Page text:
Over the past few days, we have been bombarded by the exploits of the newly discovered virus going by the name, Flame that wreaked havoc on the computers in the Middle East giving way to cyber attacks. The Flame worm, which was discovered by researchers at the Kaspersky Lab has now gained the notoriety of being the most advanced and sophisticated cyber weapon discovered ever. Yesterday, reports about Iran acknowledging that the dangerous virus had found its way to the computer systems of its top officials had surfaced, leading everyone to believe that the deadly virus was fast making its way into computer systems. Iran’s cyber defense organization known as the Computer Emergency Response Team Coordination Centre warned that this virus is extremely powerful, about 20 times more than the Stuxnet that had attacked its nuclear program in Tehran. The virus, reportedly had been around on computers for 5 years and is capable of sniffing the network traffic, taking screenshots, recording audio conversations, intercepting the keyboard, and even monitoring the display.
The most deadly yet?
Now, in conversation with Roel Schouwenberg, Senior Researcher at Kaspersky, CNET’s Elinor Mills managed to scoop out more about the deadly virus. When asked for how long has the virus been around, Schouwenberg was quoted by CNET as saying, “We have the first confirmed report of Flame in the wild in 2010, but there is circumstantial evidence that dates it back to 2007 and some speculate it may go back further than that.” Explaining further, Schouwenberg was quoted saying to Elinor Mills that the Flame virus spreads inside a network through a USB thumb drive, network shares, or a shared printer spool vulnerability. He, however added that it spreads only when instructed to do so by the attackers. He further added that at this point it's unclear what the initial point of entry is. “We expect to find a spear phishing e-mail with a Zero-Day exploit,” Schouwenberg said.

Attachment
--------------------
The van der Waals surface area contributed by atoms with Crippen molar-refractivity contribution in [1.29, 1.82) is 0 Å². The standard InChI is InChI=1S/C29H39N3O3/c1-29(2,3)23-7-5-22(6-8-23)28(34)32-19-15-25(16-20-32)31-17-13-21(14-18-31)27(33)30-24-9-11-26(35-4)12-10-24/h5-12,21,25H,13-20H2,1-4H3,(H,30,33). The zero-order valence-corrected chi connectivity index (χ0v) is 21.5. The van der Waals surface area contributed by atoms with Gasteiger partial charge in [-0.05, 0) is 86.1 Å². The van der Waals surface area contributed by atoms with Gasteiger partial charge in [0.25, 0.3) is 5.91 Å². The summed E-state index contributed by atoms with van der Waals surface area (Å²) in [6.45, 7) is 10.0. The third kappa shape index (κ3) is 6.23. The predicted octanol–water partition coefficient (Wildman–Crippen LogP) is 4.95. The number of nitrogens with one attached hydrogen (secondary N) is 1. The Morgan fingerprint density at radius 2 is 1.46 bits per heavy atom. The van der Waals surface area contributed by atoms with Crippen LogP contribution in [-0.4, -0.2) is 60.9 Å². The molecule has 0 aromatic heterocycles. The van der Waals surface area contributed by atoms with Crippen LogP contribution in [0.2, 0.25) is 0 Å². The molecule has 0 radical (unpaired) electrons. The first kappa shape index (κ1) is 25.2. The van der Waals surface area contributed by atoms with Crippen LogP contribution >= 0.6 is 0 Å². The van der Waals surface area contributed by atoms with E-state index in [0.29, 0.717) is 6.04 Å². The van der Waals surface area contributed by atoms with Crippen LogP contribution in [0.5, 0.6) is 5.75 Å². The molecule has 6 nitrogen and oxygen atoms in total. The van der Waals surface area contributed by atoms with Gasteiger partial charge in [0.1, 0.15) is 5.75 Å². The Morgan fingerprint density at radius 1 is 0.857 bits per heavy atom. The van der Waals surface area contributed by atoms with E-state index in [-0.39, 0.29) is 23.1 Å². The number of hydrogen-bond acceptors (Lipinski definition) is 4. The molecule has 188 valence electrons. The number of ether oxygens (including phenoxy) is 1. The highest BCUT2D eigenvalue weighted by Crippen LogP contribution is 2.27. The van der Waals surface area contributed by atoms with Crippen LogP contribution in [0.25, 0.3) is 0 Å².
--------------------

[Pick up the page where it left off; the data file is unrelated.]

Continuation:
When asked about what delayed the discovery of a virus, as dangerous as Flame, Schouwenberg stated, “Clearly it's another multimillion-dollar project with government funding, so one of the top priorities has been stealth.” He was further quoted as saying that the ones who created the Flame virus wrote the code ensuring that it wouldn't catch anyone's attention for long. He further added that the Flame virus spreads only once it is instructed to do so remotely, and this is really why a later Stuxnet variant was discovered (it spread quickly). The Flame virus uses a relatively rare scripting language, Lua and hence doesn't appear to be malicious, at first. “Flame authors have adopted the concept of hiding in plain sight,” he added.
Schouwenberg added that the majority of the infections are in Iran and across other countries in the Middle East. There are a few in the U.S, too, which Schouwenberg attributed to someone in the Middle East using a VPN based in the U.S working a way around the Internet filters in the country. “We're looking into sinkholing (taking control of) some of the Command and Control servers and getting data from there to have a more accurate reflection of infections,” he added.
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